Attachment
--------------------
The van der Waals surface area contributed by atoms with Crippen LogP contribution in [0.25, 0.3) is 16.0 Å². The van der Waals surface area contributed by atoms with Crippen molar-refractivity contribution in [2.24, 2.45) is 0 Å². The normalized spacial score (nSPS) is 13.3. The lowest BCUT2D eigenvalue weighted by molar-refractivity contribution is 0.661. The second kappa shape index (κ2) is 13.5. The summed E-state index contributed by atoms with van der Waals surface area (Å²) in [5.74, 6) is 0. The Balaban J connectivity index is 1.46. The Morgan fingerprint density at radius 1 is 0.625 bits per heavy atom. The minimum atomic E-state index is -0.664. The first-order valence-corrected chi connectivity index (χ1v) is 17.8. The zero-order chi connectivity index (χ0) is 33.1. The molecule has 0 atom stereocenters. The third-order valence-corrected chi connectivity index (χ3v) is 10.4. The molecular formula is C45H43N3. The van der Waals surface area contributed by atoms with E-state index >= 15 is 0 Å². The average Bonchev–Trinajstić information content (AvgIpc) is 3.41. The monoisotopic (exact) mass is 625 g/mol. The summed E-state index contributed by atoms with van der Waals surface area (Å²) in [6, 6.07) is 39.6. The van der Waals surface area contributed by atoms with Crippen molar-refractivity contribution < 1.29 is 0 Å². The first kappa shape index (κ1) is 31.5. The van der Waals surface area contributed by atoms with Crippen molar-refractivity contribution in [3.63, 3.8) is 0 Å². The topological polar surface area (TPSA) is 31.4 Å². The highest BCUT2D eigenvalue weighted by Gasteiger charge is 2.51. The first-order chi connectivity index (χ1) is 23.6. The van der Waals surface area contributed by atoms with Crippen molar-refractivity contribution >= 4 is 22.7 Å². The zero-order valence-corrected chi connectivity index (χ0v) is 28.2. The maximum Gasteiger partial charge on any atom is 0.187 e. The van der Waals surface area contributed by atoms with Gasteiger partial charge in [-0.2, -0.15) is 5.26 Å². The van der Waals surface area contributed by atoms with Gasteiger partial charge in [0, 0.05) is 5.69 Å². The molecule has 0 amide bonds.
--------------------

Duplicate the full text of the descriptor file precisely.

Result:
The van der Waals surface area contributed by atoms with Crippen LogP contribution in [0.25, 0.3) is 16.0 Å². The van der Waals surface area contributed by atoms with Crippen molar-refractivity contribution in [2.24, 2.45) is 0 Å². The normalized spacial score (nSPS) is 13.3. The lowest BCUT2D eigenvalue weighted by molar-refractivity contribution is 0.661. The second kappa shape index (κ2) is 13.5. The summed E-state index contributed by atoms with van der Waals surface area (Å²) in [5.74, 6) is 0. The Balaban J connectivity index is 1.46. The Morgan fingerprint density at radius 1 is 0.625 bits per heavy atom. The minimum atomic E-state index is -0.664. The first-order valence-corrected chi connectivity index (χ1v) is 17.8. The zero-order chi connectivity index (χ0) is 33.1. The molecule has 0 atom stereocenters. The third-order valence-corrected chi connectivity index (χ3v) is 10.4. The molecular formula is C45H43N3. The van der Waals surface area contributed by atoms with E-state index >= 15 is 0 Å². The average Bonchev–Trinajstić information content (AvgIpc) is 3.41. The monoisotopic (exact) mass is 625 g/mol. The summed E-state index contributed by atoms with van der Waals surface area (Å²) in [6, 6.07) is 39.6. The van der Waals surface area contributed by atoms with Crippen molar-refractivity contribution < 1.29 is 0 Å². The first kappa shape index (κ1) is 31.5. The van der Waals surface area contributed by atoms with Crippen molar-refractivity contribution in [3.63, 3.8) is 0 Å². The topological polar surface area (TPSA) is 31.4 Å². The highest BCUT2D eigenvalue weighted by Gasteiger charge is 2.51. The first-order chi connectivity index (χ1) is 23.6. The van der Waals surface area contributed by atoms with Crippen molar-refractivity contribution >= 4 is 22.7 Å². The zero-order valence-corrected chi connectivity index (χ0v) is 28.2. The maximum Gasteiger partial charge on any atom is 0.187 e. The van der Waals surface area contributed by atoms with Gasteiger partial charge in [-0.2, -0.15) is 5.26 Å². The van der Waals surface area contributed by atoms with Gasteiger partial charge in [0, 0.05) is 5.69 Å². The molecule has 0 amide bonds.